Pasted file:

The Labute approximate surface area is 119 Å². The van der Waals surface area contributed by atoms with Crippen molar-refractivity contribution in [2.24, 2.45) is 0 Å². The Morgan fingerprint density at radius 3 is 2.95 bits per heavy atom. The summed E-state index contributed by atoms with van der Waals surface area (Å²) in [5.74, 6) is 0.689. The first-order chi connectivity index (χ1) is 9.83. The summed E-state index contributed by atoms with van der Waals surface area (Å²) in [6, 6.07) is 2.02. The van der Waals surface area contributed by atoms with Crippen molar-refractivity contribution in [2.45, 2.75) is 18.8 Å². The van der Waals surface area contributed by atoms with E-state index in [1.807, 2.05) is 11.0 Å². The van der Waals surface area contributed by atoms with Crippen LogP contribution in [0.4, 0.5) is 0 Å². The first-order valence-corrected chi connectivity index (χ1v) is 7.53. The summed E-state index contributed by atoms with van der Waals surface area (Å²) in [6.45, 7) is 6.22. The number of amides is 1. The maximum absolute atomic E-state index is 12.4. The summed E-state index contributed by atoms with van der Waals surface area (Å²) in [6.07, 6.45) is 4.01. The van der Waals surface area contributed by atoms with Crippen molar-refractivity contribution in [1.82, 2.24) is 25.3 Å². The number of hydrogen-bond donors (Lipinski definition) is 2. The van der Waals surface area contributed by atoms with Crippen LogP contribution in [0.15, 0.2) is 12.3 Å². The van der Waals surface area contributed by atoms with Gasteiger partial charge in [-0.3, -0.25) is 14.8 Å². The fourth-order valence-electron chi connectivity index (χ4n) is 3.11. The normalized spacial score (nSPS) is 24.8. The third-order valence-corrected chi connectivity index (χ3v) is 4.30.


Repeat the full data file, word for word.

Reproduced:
The Labute approximate surface area is 119 Å². The van der Waals surface area contributed by atoms with Crippen molar-refractivity contribution in [2.24, 2.45) is 0 Å². The Morgan fingerprint density at radius 3 is 2.95 bits per heavy atom. The summed E-state index contributed by atoms with van der Waals surface area (Å²) in [5.74, 6) is 0.689. The first-order chi connectivity index (χ1) is 9.83. The summed E-state index contributed by atoms with van der Waals surface area (Å²) in [6, 6.07) is 2.02. The van der Waals surface area contributed by atoms with Crippen molar-refractivity contribution in [2.45, 2.75) is 18.8 Å². The van der Waals surface area contributed by atoms with E-state index in [1.807, 2.05) is 11.0 Å². The van der Waals surface area contributed by atoms with Crippen LogP contribution in [0.4, 0.5) is 0 Å². The first-order valence-corrected chi connectivity index (χ1v) is 7.53. The summed E-state index contributed by atoms with van der Waals surface area (Å²) in [6.45, 7) is 6.22. The number of amides is 1. The maximum absolute atomic E-state index is 12.4. The summed E-state index contributed by atoms with van der Waals surface area (Å²) in [6.07, 6.45) is 4.01. The van der Waals surface area contributed by atoms with Crippen molar-refractivity contribution in [1.82, 2.24) is 25.3 Å². The number of hydrogen-bond donors (Lipinski definition) is 2. The van der Waals surface area contributed by atoms with Crippen LogP contribution in [0.15, 0.2) is 12.3 Å². The van der Waals surface area contributed by atoms with Gasteiger partial charge in [-0.3, -0.25) is 14.8 Å². The fourth-order valence-electron chi connectivity index (χ4n) is 3.11. The normalized spacial score (nSPS) is 24.8. The third-order valence-corrected chi connectivity index (χ3v) is 4.30.